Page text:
The son of a Scottish agriculture labourer and a Yorkshire woman, Cook was unquestionably taught some important and valuable lessons, early in life. As a young man he quickly gained much valuable experience as a ship handler: he made his early living as a deck hand on various Whitby colliers which plied the waters on the east coast of England between the coalfields of Yorkshire and the London market.
In 1757, with The Seven Years War coming on, the 29 year old Cook, joined the Royal Navy as an able seaman. By June of 1757 Cook had "passed his Master's examinations and became qualified for that most responsible of naval posts, the navigation and handling of a royal ship." (DCB.)
It will be seen by my history that powerful British forces were gathering, once again, off the coast of Nova Scotia during the spring of 1758. Among the warships of the fleet was the 60 gun H.M.S. Pembroke; her master was James Cook.1 The invasion fleets of the years 1757 (aborted) and 1758 (successful against Louisbourg) consisted of war ships, siege supplies and multitudes of military men: all contained in hundreds of sailing vessels (must have been a marvelous sight as they gathered in Halifax harbour). At least part of the English fleet wintered over at Halifax during these last decisive years of the sea war.2
Cook's industriousness and his inventiveness is what we see when we read the history of British exploration in the Pacific. What might be said of his industriousness and his inventiveness is that it was bred into him in Yorkshire, practised at Halifax during the winters of 1757 and 1758, and displayed in full blossom as Cook opened up the Pacific to the British navy, likely years before its time.
One need only look at the record and see what Sir Charles Hardy had to say when he and his fleet of 10 warships came back into Halifax harbour on March 19th, 1758. He finds the squadron that had "wintered at Halifax in a great state of forwardness." The point here, is, that it is no easy trick to see a large wooden sailing vessel, much less a group of them, through to the end of a cold Acadian winter - one usually sailed them into tropic waters for semi-refit, or back to England (or France) for a full-refit. Further, it is no small task, even in the best of circumstances (experienced men, facilities, tools, and, of course the weather in which to work), to get a British war ship ready for the next season; especially when she had a hard run through the previous season.3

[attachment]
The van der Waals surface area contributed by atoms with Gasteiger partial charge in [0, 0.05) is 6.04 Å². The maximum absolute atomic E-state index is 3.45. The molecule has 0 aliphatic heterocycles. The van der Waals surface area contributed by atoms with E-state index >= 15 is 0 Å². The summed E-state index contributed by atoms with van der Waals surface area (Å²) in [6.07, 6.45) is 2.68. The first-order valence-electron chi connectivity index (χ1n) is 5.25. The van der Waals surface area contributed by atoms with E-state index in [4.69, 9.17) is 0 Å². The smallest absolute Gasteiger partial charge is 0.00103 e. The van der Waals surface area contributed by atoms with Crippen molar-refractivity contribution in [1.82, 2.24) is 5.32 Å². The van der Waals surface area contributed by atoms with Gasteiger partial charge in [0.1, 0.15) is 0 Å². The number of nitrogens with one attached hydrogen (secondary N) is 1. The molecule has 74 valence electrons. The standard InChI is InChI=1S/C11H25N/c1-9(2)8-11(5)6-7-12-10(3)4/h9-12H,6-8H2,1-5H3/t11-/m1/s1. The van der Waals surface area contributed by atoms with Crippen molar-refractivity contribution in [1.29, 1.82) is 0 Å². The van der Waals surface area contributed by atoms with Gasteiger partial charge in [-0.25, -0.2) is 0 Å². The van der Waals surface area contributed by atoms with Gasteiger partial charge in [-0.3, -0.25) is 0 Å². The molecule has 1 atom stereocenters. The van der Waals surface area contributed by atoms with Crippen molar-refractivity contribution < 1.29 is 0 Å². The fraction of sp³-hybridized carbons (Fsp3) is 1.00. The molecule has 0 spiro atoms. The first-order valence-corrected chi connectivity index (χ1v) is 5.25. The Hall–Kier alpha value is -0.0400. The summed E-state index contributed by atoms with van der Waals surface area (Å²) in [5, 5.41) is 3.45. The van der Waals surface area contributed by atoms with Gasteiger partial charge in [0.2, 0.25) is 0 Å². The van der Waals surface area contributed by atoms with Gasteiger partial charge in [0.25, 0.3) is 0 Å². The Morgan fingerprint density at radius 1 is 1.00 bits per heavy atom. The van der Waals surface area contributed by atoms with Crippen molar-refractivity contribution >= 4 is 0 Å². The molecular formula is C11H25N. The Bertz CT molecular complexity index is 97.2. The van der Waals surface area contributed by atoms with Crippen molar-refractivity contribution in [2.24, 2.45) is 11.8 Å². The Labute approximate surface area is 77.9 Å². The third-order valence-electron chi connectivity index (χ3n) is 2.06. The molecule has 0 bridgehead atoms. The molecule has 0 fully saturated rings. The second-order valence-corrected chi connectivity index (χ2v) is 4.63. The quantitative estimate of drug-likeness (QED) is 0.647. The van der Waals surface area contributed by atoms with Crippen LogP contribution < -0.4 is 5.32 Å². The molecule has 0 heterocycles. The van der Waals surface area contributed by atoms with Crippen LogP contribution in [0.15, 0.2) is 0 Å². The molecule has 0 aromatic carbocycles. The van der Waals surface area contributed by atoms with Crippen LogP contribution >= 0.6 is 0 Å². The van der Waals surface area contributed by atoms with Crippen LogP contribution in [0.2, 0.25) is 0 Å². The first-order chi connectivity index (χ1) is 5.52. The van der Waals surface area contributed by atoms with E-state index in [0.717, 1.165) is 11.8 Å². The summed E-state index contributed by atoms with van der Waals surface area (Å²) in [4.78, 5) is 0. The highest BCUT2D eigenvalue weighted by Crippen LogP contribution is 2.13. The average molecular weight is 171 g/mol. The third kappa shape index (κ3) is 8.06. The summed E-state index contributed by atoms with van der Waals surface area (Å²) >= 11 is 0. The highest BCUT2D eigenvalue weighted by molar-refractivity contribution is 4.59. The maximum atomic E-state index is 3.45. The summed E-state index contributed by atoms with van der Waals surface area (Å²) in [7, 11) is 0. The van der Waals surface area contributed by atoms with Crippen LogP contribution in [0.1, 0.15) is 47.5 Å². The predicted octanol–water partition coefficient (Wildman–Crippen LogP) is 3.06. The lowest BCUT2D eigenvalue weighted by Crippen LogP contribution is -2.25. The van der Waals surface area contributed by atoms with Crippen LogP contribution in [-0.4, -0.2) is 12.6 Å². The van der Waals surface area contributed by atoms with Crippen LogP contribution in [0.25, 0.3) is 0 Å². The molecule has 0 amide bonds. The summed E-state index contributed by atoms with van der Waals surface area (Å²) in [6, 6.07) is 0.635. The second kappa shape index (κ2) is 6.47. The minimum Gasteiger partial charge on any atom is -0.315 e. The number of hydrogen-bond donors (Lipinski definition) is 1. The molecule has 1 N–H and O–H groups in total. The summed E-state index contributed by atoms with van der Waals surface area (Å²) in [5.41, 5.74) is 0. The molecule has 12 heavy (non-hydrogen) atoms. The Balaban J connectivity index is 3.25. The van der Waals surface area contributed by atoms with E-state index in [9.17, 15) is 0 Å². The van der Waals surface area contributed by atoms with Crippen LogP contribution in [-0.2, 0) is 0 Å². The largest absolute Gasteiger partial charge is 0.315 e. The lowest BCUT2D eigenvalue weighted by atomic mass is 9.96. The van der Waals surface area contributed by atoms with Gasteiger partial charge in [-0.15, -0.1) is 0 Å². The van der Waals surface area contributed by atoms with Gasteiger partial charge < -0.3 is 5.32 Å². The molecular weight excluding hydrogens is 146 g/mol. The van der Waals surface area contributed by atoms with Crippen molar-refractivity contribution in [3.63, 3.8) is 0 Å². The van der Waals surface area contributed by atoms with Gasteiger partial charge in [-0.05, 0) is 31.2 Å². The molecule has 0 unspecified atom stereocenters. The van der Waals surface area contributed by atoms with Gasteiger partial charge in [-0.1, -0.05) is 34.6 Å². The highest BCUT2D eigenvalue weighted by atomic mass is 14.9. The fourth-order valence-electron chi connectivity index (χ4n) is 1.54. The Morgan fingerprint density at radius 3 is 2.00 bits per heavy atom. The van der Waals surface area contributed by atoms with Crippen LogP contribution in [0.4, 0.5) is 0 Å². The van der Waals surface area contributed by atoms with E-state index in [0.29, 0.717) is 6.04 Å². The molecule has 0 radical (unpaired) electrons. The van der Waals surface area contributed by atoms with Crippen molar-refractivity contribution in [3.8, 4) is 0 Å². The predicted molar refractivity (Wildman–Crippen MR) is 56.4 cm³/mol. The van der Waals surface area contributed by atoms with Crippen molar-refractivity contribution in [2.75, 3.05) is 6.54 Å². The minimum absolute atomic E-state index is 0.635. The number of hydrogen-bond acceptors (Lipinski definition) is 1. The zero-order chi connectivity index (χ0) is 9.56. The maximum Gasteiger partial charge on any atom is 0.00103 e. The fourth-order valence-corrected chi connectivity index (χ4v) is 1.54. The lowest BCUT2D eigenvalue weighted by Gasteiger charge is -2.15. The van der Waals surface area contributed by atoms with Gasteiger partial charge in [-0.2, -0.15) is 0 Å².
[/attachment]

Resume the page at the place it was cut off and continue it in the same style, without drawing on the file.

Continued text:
But the feat that earned the most respect for James Cook by those in charge, was the work that Cook and Holland completed, which enabled Admiral Saunders to bring all of his invasion fleet through to Quebec in the spring of 1759, without major mishap: this feat being the compilation of all known charts of the area (mostly they were French).4
In September, 1759, Cook was put in charge of the H.M.S. Northumberland and was with her until she was discharged in England, November, 1762. In April of 1763, the admiralty, thinking him to be "a Person well skilled in making Surveys" instructed him to chart the coasts of Newfoundland; and this he did, and which resulted in charts that sea captains yet use today. The resulting charts came about as a result of "five seasons of painstaking and conscientious survey work" (he spent the winters back in England with his family). It was this work that led to him being appointed to go to the Pacific and his multiple explorations in that area of the world. From this point on his life is relatively easy to follow, as there have been many books written on the exploits of James Cook in the Pacific.5
 Cook and an army surveyor, Major Samuel Holland spent the winters at Halifax compiling all the French maps they could lay their hands on, so that when the English fleet under Admiral Saunders proceeded under sail for Quebec in the spring of 1759, it would arrive safely at Quebec after negotiating the treacherous waters of the St. Lawrence. (See Marine Surveys of James Cook in North America, 1758-1768; (London: Map Collectors' Circle, 1967) at p. 13.)
 Much was needed to do a proper job when dealing with the intricate workings of a square rigged sailing vessel of the British navy: being as it was, multi-spared and carrying heavy inventories of sails and rigging, such as it took as many men as 500 to run her. That Cook and his fellow British officers got the fleet (partial as it was) ready for sea at the first sign of spring with the facilities and supplies then to be found at Halifax - which, 10 years before, was a wilderness situated in a wilderness - and to do so for at least two years running; well, it indeed is a marvel. Cook, as we see, in the 1770s, was to do the same thing in the Pacific, time after time. Here is an age of discovery when men, with the only encouragement coming from their captain, were thrown back on just themselves and those few ship supplies as can be fitted into and carried by a sea going, wooden sailing vessel, of the times.
 One can only imagine that any trading vessels in the waters off of Newfoundland and Nova Scotia were stopped and searched for charts during the first years, 1757 and 1758.
 The Voyages of James Cook ..., extracts from Cook's Journals, selected and edited by Christopher Lloyd (nice 13 p. intro.) (London: Cresset, 1949); Heart of Oak by Don Hillson (Edinburgh: Schofield & Sims, nd); and James Cook by Thea Stanley Hughes (Movement, 1981): for just a few.